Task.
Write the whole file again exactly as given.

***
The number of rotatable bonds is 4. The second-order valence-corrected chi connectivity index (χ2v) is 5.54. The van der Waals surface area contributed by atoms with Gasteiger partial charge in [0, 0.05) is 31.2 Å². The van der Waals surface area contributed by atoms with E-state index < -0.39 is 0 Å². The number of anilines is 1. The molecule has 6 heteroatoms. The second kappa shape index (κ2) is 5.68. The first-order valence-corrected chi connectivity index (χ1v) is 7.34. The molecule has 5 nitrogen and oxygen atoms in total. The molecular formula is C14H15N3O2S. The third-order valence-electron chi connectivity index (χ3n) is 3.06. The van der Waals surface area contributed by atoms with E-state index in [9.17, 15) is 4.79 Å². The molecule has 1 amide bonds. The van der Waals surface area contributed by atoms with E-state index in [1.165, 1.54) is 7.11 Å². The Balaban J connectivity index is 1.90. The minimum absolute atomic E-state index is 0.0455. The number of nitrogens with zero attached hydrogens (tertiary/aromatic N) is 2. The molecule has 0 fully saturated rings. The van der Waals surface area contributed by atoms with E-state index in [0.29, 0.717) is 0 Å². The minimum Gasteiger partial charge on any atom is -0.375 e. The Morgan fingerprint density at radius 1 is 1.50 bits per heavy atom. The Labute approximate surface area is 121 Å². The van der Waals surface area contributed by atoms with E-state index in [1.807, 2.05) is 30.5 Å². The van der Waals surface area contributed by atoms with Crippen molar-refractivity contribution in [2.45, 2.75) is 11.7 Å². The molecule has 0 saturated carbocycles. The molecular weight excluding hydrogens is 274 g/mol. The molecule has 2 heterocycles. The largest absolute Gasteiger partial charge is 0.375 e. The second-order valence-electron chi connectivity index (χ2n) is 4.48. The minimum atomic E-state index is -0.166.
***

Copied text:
The number of rotatable bonds is 4. The second-order valence-corrected chi connectivity index (χ2v) is 5.54. The van der Waals surface area contributed by atoms with Gasteiger partial charge in [0, 0.05) is 31.2 Å². The van der Waals surface area contributed by atoms with E-state index < -0.39 is 0 Å². The number of anilines is 1. The molecule has 6 heteroatoms. The second kappa shape index (κ2) is 5.68. The first-order valence-corrected chi connectivity index (χ1v) is 7.34. The molecule has 5 nitrogen and oxygen atoms in total. The molecular formula is C14H15N3O2S. The third-order valence-electron chi connectivity index (χ3n) is 3.06. The van der Waals surface area contributed by atoms with E-state index in [9.17, 15) is 4.79 Å². The molecule has 1 amide bonds. The van der Waals surface area contributed by atoms with E-state index in [1.165, 1.54) is 7.11 Å². The Balaban J connectivity index is 1.90. The minimum absolute atomic E-state index is 0.0455. The number of nitrogens with zero attached hydrogens (tertiary/aromatic N) is 2. The molecule has 0 fully saturated rings. The van der Waals surface area contributed by atoms with E-state index in [0.29, 0.717) is 0 Å². The minimum Gasteiger partial charge on any atom is -0.375 e. The Morgan fingerprint density at radius 1 is 1.50 bits per heavy atom. The Labute approximate surface area is 121 Å². The van der Waals surface area contributed by atoms with E-state index in [1.807, 2.05) is 30.5 Å². The van der Waals surface area contributed by atoms with Crippen molar-refractivity contribution in [2.45, 2.75) is 11.7 Å². The molecule has 0 saturated carbocycles. The molecular weight excluding hydrogens is 274 g/mol. The molecule has 2 heterocycles. The largest absolute Gasteiger partial charge is 0.375 e. The second-order valence-electron chi connectivity index (χ2n) is 4.48. The minimum atomic E-state index is -0.166.